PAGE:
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Showing posts from February, 2007

Barrage of posts

Sorry for the barrage of posts all at once! That's what happens when I get backlogged :)

Sermon on Luke 9:28-36, The Transfiguration of Our Lord

In the Name of the Father, and of the Son, and of the Holy Spirit, Amen. The sermon text for this last Sunday in the season of Epiphany, the Transfiguration of Our Lord, is Luke 9:28-36. Grace, mercy, and peace to you from God our Father and from our Lord and Savior Jesus Christ. Amen.

Before we dive into the meat of today’s text, I want you to hear what the verse just before today’s reading says. In Luke 9:27 Jesus said, “I tell you the truth, some who are standing here will not taste death before they see the kingdom of God.” Each of the three Gospel-writers, Matthew, Mark, and Luke record this saying of Jesus right before the Transfiguration. Coincidence? Not at all. It’s easy to misunderstand that verse, if we take “the kingdom of God” to mean only Jesus’ second coming, the Last Day. If so, it seems like a problem that by now the disciples have all died, before Jesus’ return. But it is no accident that all three Gospel-writers place this verse right before Jesus’ transfiguration. F…

Sermon on Luke 3:7-18, 3rd Sunday in Advent

In the Name of the Father, and of the Son, and of the Holy Spirit, Amen. The sermon text is the Gospel reading, Luke 3:7-18. Grace, mercy, and peace to you from God our Father and from our Lord and Savior Jesus Christ. Amen.

For all of us who are getting into the “spirit of Christmas,” today’s Gospel reading might strike us as a bit of a downer. Passing through the season of Advent, moving toward Christmas, we expect glad tidings of great joy. And yet John the Baptist seems so out of place among our Christmas cheer and joy. Here he comes in our text today, preaching of repentance and the coming wrath of God! An ax prepared to cut down every tree that does not bear good fruit, and throw it into the fire. Some of us may start to shudder and think, “Who invited this guy who’s wearing camel’s hair and eating grasshoppers, to our Christmas party?” He may seem like Ebenezer Scrooge, who goes around muttering “Bah, humbug!” Or maybe the Grinch who stole Christmas. But if this is what we think…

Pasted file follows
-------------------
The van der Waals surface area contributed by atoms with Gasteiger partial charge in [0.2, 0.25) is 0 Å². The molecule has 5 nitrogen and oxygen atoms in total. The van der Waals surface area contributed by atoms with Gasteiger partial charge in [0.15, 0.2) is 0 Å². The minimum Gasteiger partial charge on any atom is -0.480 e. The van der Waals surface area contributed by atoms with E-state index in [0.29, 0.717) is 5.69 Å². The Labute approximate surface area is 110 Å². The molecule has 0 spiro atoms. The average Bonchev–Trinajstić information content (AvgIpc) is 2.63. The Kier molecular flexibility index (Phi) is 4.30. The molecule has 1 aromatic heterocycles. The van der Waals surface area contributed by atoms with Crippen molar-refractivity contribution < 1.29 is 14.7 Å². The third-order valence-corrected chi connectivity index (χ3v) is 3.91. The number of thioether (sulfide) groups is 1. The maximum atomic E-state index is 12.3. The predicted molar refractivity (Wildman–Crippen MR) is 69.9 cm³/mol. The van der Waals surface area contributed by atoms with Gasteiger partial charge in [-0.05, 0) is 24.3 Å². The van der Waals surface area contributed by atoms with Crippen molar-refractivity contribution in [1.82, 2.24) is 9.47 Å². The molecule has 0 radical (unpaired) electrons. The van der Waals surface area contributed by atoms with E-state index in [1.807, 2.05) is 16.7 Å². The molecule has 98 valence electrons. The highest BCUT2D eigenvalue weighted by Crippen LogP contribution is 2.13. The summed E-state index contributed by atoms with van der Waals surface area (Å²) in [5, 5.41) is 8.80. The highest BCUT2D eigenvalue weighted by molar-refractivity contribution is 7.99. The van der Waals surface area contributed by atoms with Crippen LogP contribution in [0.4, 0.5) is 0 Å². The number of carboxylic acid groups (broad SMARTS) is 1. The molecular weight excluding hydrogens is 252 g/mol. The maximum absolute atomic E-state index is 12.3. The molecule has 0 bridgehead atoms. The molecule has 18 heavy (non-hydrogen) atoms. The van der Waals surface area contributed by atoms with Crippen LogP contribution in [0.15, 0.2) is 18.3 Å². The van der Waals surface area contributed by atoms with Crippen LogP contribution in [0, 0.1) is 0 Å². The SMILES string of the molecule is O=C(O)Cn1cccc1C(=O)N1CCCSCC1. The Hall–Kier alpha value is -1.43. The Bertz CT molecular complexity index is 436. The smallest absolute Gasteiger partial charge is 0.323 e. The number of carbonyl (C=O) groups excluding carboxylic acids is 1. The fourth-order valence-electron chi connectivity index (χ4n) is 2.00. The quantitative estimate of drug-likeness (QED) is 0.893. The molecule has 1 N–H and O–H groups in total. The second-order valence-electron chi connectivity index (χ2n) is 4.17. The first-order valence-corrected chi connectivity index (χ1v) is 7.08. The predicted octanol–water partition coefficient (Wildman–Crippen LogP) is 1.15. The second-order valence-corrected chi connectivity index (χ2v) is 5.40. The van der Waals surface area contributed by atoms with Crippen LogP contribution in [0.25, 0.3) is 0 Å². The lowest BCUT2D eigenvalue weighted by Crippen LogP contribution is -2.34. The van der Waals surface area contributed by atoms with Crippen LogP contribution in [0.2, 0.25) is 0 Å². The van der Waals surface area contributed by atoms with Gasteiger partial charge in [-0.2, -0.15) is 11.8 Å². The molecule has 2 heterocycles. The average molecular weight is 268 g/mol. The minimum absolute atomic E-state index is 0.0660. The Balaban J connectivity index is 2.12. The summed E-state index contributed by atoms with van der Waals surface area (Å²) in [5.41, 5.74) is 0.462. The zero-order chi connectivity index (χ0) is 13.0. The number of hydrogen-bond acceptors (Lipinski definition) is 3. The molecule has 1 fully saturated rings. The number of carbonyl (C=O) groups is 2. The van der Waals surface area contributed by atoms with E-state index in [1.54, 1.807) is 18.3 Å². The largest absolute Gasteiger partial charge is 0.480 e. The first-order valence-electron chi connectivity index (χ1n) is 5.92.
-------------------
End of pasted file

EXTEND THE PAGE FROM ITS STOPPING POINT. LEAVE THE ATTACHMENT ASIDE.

Sermon on Mark 7:31-37, 16th Sunday after Pentecost

...this sermon was preached as part of a "Children's Sunday" service in which our school children participated in the service through their singing and prayers....

Jesus Has Done All Things Well
In the name of the Father, and of the Son, and of the Holy Spirit, Amen. The sermon text is the Gospel reading from Mark 7, the healing of the deaf and mute man. Grace, Mercy, and Peace to you from God our Father, and from our Lord and Savior Jesus Christ. Amen.

Thinking back on the Gospel reading, I’d like you all to consider about a question: “Does God groan?” More specifically, “Does God groan for us?” The other week in Sunday Bible class, we had a good talk about the passage in Romans that says “the Spirit intercedes for us in groanings too deep for words” (Rom. 8:26). It’s comforting to know that the Holy Spirit groans and prays for us, when our words fall short or fail us. So we know God groans in this way. But does God groan in other ways?

As humans we think of groaning as a d…

Sermon on Isaiah 51:4-6

In the name of the Father, and of the Son, and of the Holy Spirit, Amen. The sermon text is the Old Testament reading from Isaiah 51. Grace, mercy, and peace to you from God our Father and from our Lord and Savior Jesus Christ, Amen.